I was fifteen years old, full of teenage angst and being forced by my parents to go to a New Years Eve party that apparently would be “fun”. I was shy then and everything about being forced into such a social setting with virtual strangers sounded like hell on earth to me.
But life sometimes deals you the most unexpected card at the strangest of times. I left having made some new friends but feeling that something significant had happened. It had. I had made my new best friend and found a true soul mate. A fifteen year old, slightly quirky, very funny, handsome boy with bright blue eyes and curly hair and a bit of a rebel.
A week later at school a letter turned up for me from him. So began our magical, completely unromantically attached friendship that saw us both through drama, respective girlfriends and boyfriends, parental woes and much more.
He taught me so much about life in our short friendship. I learned the true value of a real friend. He saw when I was unhappy if he thought it would help, he would sit on a swing with me and just talk until it was so dark we had to go home. He sent me Valentine cards knowing that I’d be upset if I were the only girl who didn’t get one. I heard some home truths from him. When I lost a huge amount of weight and became anorexic he turned to me and said “you know, I think you looked a lot better before, but if you are happy then so am I… but I don’t think you are.” He wrote me an entire book of poetry. He would cycle 17 miles to come and see me for a cup of tea when I had no transport. He took me on a charity bed race where I was pelted with eggs. He taught me how to drive on his father’s farm and when I crashed the car our punishment was to serve tea at one of his father’s business meetings. I learned about animals through him and the countryside. I learned how to windsurf or to attempt to. On my 18th birthday when I was at secretarial college he stayed up until 4am the day before learning how to bake a cake and make it look like a typewriter. When I was sent to Switzerland to au pair he wrote every week and we plotted how he would collect me from the airport and not my parents. Then I decided to go travelling with some girlfriends and he lent me his tent and was so patient in teaching me how to try and put it up. I would buy all his girlfriends their Christmas and birthday presents. I think it’s safe to say that none of them liked me very much! We were best friends in the truest sense.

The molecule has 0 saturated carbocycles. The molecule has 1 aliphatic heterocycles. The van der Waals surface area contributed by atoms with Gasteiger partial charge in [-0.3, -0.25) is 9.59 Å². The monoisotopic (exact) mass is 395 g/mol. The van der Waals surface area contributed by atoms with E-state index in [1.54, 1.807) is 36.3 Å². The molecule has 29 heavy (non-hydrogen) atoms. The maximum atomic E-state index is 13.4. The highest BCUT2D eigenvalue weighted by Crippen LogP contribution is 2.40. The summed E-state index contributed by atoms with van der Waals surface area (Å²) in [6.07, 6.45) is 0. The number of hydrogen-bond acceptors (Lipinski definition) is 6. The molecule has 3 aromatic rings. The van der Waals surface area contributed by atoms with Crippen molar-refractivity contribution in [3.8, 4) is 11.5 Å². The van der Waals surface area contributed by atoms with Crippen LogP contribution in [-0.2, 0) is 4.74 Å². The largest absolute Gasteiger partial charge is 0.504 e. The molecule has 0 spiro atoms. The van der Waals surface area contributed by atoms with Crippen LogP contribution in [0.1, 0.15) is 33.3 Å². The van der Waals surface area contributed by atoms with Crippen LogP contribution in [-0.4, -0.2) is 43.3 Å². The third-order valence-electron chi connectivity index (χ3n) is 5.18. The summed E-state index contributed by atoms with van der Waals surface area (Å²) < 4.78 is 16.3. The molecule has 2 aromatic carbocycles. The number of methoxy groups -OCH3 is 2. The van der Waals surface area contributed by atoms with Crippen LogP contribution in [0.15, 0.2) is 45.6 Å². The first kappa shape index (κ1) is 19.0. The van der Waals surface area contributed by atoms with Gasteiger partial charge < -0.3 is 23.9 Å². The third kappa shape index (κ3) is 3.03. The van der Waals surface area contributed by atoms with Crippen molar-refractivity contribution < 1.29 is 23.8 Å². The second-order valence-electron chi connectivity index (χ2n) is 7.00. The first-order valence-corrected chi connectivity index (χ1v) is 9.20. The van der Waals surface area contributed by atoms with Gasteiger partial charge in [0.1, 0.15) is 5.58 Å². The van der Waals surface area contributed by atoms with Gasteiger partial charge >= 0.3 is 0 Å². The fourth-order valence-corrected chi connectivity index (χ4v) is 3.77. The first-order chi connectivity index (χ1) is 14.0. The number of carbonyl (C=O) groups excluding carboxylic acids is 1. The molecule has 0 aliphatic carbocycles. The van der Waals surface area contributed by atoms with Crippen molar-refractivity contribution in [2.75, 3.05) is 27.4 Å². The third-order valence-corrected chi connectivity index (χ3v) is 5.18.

Whilst I was in Europe travelling I had my luggage stolen and lost everything except my money, ticket and clothes I was wearing. My Mother sounded very strange on the phone and asked me to come straight home. I distinctly remember saying that as soon as I got there I wanted to go to the farm and explain about the lost tent and fill him in on all our adventures. It was a little surprising to be made to promise not to call them.
Of course not all stories have a happy ending and this is where mine takes a turn I wish it didn’t have to. But the reason I was asked not to call was that my best friend, my soul mate, the one person in all these years who just “got” me had died.
I wasn’t around to be able to say goodbye to him at the funeral. It’s so very hard not to be able to say a final goodbye to someone who is like a part of you. I didn’t believe anyone… until I went to the farm. I saw the diaries he had kept and how much he had written about me and how important our friendship was to him. I left there that day having been strong for his parents but a complete wreck inside.
I was eighteen years old. Part of me died with him. I have tears rolling down my face as I write this and re-live some of the incredibly happy times but also remembering the raw grief that I had to go through for years afterwards. I panicked for so long afterwards when I couldn’t visualise his face or remember anything but the fact he had died. But time is kind in a way and pain may not die completely but somehow we realise we are coping better.
I am a far better person for having had him in my life but we all lost such a special person far too soon. The world was a richer and more colourful place with him here.
Put simply… I miss him still and we are almost at the thirty year anniversary.